7. Tom Brown is opening a new place. According to the article, it will be adult cocktails, no food, but complimentary bar snacks like nuts. ETA September or October.
  8. The space housing the failed DC branch of Mandalay has become "a 1920's themed Japanese Restaurant and Cocktail Bar" called Chaplin's. It offers an assortment of appetizers (gyoza, fried chicken, "adult dumpling shooters") and seven types of ramen, and a very long list of cocktails, wines, and beers. The place is dynamic; it was hopping on a Monday night, lots of young people drinking (some of them were eating, too), loud music, friendly servers bustling about. It seems like the kind of place you'd go to hang out for awhile after work, and maybe get a bite to eat, too, while you're at it. The ramen was perfectly acceptable but nothing to rush back for. The Chaplin ("sesame paste and tonkatsu flavour") was actually quite a tasty broth, the noodles slightly overcooked and lacking the springiness of truly great ramen. I had tastes of two other broths and liked them, but can't really describe them usefully. I'm not inspired to write more about the food. This is the kind of restaurant I'd go to if I lived nearby, if I was tired and hungry and didn't feel like cooking and just wanted a bowl of soup for dinner. Perfectly acceptable, but not a destination. Sorry for the vagueness, just wanted people to know it's here.
  9. Anyone try this place? 4.5 stars on Yelp at 70 reviews... Grand Trunk "Grand Trunk Opens In Penn Quarter - Breakfast Foods, Curries, Naan, Burgers, Salads, Tea, Smoothies, All In A Night-Club Atmosphere With Techno Music, Chandeliers, Flat-Screens ...." on popville.com Something looks fishy about the Yelp reviews. Many have similar format and comments.
  10. Lipstick lesbians sipping cocktails next to Narragansett-drinking Lumbersexuals. Dim lighting, dark wood, low slung couches, big glass windows overlooking the street, and a scent that I would describe as Dune Spice. Cocktails come with a kick and a friendly vibe. I suspect that late night could get a little Williamsburgy, but early in the evening an enjoyable place to meet up with friends before heading out to dinner. Dram 177 South 4th St. Brooklyn NY 11211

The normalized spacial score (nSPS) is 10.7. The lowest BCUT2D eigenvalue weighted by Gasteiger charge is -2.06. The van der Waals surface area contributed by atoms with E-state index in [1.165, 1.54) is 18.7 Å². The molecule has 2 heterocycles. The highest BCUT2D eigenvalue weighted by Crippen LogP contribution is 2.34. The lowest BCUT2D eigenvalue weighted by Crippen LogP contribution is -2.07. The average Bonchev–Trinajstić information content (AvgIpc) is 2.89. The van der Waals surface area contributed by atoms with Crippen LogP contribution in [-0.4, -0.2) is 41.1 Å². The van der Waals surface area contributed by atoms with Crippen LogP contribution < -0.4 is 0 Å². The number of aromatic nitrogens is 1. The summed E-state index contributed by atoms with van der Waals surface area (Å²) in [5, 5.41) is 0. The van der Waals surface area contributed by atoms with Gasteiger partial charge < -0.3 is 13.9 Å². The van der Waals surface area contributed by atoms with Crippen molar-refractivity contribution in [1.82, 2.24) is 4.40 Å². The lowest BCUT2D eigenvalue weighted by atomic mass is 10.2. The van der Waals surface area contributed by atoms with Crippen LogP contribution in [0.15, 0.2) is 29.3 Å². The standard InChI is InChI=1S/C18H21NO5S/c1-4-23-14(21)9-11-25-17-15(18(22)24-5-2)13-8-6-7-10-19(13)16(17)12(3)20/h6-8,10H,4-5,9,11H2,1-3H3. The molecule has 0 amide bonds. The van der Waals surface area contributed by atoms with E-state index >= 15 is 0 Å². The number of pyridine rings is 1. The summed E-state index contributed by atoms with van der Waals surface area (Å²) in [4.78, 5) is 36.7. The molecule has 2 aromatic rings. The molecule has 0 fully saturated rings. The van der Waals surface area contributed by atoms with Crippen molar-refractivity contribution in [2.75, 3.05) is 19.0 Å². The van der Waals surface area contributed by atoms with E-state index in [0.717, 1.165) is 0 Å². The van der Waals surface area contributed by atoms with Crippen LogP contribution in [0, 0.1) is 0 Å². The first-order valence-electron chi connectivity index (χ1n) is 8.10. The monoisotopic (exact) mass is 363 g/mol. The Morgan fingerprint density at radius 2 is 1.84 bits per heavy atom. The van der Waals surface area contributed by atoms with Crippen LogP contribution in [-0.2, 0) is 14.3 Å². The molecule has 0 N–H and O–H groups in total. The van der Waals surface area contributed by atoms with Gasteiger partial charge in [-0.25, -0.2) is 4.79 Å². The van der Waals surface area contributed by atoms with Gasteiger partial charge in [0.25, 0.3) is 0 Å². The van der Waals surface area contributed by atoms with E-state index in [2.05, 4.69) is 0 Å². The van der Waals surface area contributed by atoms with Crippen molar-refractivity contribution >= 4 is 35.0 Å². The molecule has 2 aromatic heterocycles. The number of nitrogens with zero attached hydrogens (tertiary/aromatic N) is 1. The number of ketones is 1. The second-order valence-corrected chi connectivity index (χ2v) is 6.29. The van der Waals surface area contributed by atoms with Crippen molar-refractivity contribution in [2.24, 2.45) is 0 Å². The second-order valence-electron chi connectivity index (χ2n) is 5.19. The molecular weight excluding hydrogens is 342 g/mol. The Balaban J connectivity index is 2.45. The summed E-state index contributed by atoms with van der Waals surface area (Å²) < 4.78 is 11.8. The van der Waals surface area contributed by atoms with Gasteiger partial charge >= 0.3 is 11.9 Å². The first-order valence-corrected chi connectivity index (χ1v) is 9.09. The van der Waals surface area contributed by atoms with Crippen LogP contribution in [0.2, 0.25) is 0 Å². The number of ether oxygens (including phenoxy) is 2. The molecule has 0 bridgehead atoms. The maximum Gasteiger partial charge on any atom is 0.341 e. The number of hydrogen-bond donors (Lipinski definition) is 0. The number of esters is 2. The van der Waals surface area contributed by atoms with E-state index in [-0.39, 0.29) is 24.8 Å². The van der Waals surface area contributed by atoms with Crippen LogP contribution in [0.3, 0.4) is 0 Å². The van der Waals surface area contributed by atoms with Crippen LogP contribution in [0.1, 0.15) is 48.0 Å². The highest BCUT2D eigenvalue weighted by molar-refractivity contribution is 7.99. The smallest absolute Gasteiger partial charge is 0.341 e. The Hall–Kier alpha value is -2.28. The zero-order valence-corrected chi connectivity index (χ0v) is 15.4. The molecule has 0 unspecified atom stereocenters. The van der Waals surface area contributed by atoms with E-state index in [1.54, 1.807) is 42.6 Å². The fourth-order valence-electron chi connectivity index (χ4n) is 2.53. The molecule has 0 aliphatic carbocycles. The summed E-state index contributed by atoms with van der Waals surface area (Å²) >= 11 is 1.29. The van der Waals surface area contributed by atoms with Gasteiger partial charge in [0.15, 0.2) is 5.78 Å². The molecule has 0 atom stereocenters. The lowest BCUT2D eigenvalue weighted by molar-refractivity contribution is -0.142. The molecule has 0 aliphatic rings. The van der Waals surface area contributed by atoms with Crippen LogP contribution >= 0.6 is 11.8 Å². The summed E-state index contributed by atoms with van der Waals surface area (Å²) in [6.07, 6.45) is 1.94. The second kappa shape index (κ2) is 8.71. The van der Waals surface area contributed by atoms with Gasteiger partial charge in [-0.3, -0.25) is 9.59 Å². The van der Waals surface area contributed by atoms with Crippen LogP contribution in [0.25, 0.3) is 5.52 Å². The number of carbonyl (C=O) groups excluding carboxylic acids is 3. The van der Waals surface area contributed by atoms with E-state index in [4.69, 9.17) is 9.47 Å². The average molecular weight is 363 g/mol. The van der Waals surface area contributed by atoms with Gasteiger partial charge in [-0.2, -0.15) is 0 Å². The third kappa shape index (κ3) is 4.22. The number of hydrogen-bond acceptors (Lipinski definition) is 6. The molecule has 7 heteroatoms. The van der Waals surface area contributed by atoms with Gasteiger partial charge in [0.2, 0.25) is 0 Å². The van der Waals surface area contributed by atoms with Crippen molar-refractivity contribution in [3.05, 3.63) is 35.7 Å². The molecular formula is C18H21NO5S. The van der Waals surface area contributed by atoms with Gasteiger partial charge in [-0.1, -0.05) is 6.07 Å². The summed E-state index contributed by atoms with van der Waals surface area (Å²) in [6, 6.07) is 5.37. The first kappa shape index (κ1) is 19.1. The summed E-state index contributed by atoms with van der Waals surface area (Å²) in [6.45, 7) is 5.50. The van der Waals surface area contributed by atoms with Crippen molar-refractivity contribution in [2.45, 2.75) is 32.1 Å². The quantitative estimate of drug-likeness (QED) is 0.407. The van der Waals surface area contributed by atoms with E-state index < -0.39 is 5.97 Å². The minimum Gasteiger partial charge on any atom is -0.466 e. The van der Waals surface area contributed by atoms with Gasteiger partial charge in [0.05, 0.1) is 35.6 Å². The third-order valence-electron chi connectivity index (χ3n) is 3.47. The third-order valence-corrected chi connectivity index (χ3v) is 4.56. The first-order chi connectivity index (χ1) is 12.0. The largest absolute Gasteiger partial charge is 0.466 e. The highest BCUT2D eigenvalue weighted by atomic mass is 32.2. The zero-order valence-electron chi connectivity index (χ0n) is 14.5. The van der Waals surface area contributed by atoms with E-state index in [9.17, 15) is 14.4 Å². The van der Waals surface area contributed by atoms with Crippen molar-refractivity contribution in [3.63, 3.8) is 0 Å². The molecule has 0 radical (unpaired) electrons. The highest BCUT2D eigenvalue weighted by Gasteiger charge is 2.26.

11. Cosme is probably one of the hottest openings of late 2014, and one of the 2 or 3 best openings of last year in NYC. This week, the Times' review hit, and it's a 3-star rave up. The New Yorker review also hit this week. Adam Platt in New York/Grub Street grudgingly gives it 3 stars. Time Out New York - utter rave. And this nebbishy Jewish kid from Long Island liked it too...Tasty Travails.
  12. So my Hubby is having a fairly significant (not THAT significant, I am not that old, and he is older than me, just sayin) birthday on Jan 31. His best friend also has a birthday (the next day) and is more a "I like to go out!" person. Hubby would kind of like to do dinner then head to a lounge, so people that want just dinner can go then go home. People who want to stay out can do that, as well. I think it could also be a place that is kind of a combination. As his other best friend's wife is pregnant and his parents will also likely come out. We will likely have a fair size group (10 give or take). Here are the complications: 1. Pregnant woman 2. Vegetarian (Dairy is ok, but no eggs, meat or fish) 3. Varied group of persons with different levels of food sophistication 4. Not too expensive (Entrees in the 20s are fine, over that we are pushing it with some of our friends) There are a few places I have wanted to try like Baby Whale, which I don't know if it would be a good fit for this or not. Hubby thought Old Town so we could potentially go to PX and Light Horse afterwards, but really we are up for anywhere in VA and DC. I also thought about doing the cocktail portion at my condo and going to like Water and Wall, but there might end up being too many people for my condo, but I don't know... Anyway I could use some advice, especially on the vegetarian side.